Economic Slowdown To Further Limit New Jobs

An average of 250,000 new workers entered the job market each year from 2003 to 2007, but an average of only 150,000 new jobs were created in each of those years, the Economic Institute of Cambodia has reported in its Economic Watch report for April.

The number of jobs created annually peaked at 200,000 in 2005 and 2006, though 2007 saw a sharp decline, to about 115,000 new jobs created, and further economic slowdown is expected to keep the number low for 2008, EIC Director Sok Hach said by e-mail in April.

The World Bank is aware of the glut of new workers, said Senior Country Economist Stephane Guim­bert, and in cooperation with the government, the bank is investigating ways to create about 250,000 new jobs per year.

By the end of the year, Guimbert said, the World Bank will submit an analysis to the government on ways to tackle the unemployment issue.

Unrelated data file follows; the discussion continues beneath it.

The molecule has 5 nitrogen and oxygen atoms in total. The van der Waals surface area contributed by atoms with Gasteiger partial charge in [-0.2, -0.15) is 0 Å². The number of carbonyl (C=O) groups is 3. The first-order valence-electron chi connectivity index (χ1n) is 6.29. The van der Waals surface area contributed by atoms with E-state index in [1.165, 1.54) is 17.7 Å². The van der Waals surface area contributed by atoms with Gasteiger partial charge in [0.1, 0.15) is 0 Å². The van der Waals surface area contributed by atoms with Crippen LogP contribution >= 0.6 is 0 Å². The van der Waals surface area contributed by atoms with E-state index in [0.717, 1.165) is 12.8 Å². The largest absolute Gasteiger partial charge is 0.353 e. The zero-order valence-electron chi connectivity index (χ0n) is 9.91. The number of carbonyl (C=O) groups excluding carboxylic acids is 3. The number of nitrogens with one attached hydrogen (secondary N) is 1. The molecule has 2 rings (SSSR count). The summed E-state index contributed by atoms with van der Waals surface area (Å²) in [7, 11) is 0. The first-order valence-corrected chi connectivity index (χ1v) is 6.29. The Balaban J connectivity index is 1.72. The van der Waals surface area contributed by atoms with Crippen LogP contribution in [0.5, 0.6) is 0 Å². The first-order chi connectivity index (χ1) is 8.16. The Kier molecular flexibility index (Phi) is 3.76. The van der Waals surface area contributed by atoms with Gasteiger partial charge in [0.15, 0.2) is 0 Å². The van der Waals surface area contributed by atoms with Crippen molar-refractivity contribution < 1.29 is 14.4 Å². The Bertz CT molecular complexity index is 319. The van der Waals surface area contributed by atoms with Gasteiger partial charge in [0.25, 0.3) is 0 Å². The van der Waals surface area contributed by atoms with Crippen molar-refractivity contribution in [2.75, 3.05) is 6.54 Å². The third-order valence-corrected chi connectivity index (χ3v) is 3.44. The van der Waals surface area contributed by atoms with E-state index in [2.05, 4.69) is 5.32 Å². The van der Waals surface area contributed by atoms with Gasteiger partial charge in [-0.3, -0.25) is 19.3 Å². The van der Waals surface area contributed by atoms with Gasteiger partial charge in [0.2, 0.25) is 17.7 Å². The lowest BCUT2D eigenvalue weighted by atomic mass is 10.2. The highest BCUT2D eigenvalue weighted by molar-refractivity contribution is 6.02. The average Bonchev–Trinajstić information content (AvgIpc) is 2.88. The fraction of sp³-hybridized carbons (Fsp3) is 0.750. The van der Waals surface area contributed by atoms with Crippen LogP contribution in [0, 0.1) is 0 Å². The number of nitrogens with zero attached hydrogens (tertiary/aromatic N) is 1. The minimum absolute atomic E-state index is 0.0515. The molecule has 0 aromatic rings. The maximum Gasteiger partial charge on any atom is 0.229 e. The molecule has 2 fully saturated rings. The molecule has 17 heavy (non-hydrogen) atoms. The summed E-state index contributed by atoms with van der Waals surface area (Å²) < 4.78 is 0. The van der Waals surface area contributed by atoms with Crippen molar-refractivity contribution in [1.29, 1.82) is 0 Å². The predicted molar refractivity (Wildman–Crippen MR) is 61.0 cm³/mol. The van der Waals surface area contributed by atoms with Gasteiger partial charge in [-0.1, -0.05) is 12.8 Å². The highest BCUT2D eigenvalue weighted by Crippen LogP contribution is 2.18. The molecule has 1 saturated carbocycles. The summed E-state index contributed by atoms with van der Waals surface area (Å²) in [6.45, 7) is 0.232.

Guimbert added that the Bank is already working to improve Cam­bodia’s investment climate under its Trade Facilitation and Competi­tiveness Project.

The project, which began in 2005, is helping install IT technology at the borders to reduce trade transaction costs and also ex­panding the Au­tomated System for Customs Data throughout the country to increase transparency.

This will “attract more investment, diversify the sources of em­ploy­ment, and in return create more jobs for new Cambodian job-seekers,” Guimbert said.

The Ministry of Labor is also training laborers to better meet the de­mands of the local and overseas job market, ministry Under­se­cretary of State Oum Mean said last week.

Hem Bunly, director of the ministry’s Employment and Man­power Department, said 38 centers around the country provide diverse job training: from hotel and restaurant management for work in the growing tourism industry to language skills for work abroad.

In addition, Hem Bunly said, the government has signed agreements to send laborers to South Korea, Thailand, Malaysia, Singa­pore and, most recently, Qatar.

Oum Mean added, however, that the nation’s unemployment rate remains low because of an in­formal, un­regulated labor market, which he said employs millions from motorbike taxi drivers to street vendors.

“No one can afford being unemployed. Everyone is doing some kind of activity,” Guimbert said of informal employment in Cam­bodia. “The question is whether you can live a decent life,” he said.

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